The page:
Can I convert my regular investment account to a retirement account so that an investment made in that account is not taxed? If so, what type of retirement account can I choose?
It’s not that easy to dodge a tax bill.
A regular investment account can’t be converted to a retirement account. Conversions and rollovers are allowed only between retirement accounts, and even then, some transfers aren’t allowed. You can’t roll a Roth into a traditional IRA, for example (not that you’d want to), while amounts converted to Roth IRAs from other accounts typically are taxable. The IRS has a rollover chart that explains the details.
What you can do is sell investments in your taxable account and contribute the cash (typically up to certain limits) to a retirement account. You can contribute up to $5,500 to an IRA or a Roth IRA, for example, or $6,500 if you’re 50 or over.
Of course, selling investments can trigger a tax bill now, while withdrawing money from most retirement accounts triggers a tax bill later, since withdrawals are typically taxable. Only Roth IRAs and Roth 401(k)s allow tax-free withdrawals, and neither offers deductions for contributions.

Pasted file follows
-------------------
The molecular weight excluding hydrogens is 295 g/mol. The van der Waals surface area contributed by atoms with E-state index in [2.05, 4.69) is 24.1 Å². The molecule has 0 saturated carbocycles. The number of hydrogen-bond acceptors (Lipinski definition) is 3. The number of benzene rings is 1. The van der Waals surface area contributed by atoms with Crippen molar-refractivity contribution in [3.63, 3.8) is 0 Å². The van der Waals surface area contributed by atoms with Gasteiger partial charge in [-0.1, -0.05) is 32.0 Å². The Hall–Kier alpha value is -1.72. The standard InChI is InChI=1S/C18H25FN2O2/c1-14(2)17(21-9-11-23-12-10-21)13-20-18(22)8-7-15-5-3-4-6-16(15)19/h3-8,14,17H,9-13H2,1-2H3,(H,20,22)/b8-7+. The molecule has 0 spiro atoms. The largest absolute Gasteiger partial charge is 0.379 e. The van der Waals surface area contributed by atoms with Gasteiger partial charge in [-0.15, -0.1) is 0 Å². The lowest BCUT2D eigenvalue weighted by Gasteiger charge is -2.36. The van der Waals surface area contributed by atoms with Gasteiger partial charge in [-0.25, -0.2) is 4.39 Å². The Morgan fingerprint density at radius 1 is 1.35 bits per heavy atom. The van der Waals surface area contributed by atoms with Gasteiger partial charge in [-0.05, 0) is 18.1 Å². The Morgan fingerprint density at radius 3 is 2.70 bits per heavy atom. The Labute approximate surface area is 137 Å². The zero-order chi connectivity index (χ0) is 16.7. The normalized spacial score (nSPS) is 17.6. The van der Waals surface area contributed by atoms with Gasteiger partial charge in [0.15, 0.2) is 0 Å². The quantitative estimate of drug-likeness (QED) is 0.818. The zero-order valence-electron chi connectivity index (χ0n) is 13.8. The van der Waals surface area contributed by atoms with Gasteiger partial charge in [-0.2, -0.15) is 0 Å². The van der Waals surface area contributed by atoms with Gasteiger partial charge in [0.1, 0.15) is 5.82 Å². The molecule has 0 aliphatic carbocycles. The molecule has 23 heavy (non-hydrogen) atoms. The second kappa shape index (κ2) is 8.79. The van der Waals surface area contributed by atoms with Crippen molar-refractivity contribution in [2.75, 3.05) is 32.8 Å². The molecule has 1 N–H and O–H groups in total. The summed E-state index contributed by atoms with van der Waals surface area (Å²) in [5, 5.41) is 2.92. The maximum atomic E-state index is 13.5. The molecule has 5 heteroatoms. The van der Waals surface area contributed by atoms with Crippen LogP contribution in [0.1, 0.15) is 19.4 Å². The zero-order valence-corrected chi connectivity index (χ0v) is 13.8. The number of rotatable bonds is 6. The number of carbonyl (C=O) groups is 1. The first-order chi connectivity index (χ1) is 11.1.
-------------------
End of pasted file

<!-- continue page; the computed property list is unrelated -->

There are no annual contribution limits for annuities, which are often sold as a retirement savings alternative. Annuities offer tax deferral but no deductions for contributions, and at least some portion of withdrawals are subject to income tax.
That means your taxable investment account, which allows you to qualify for low capital gains tax rates on investments you hold more than a year, may well be a more tax-friendly option than some of the alternatives.
Ask the adviser
More On Investment Accounts And Capital Gains: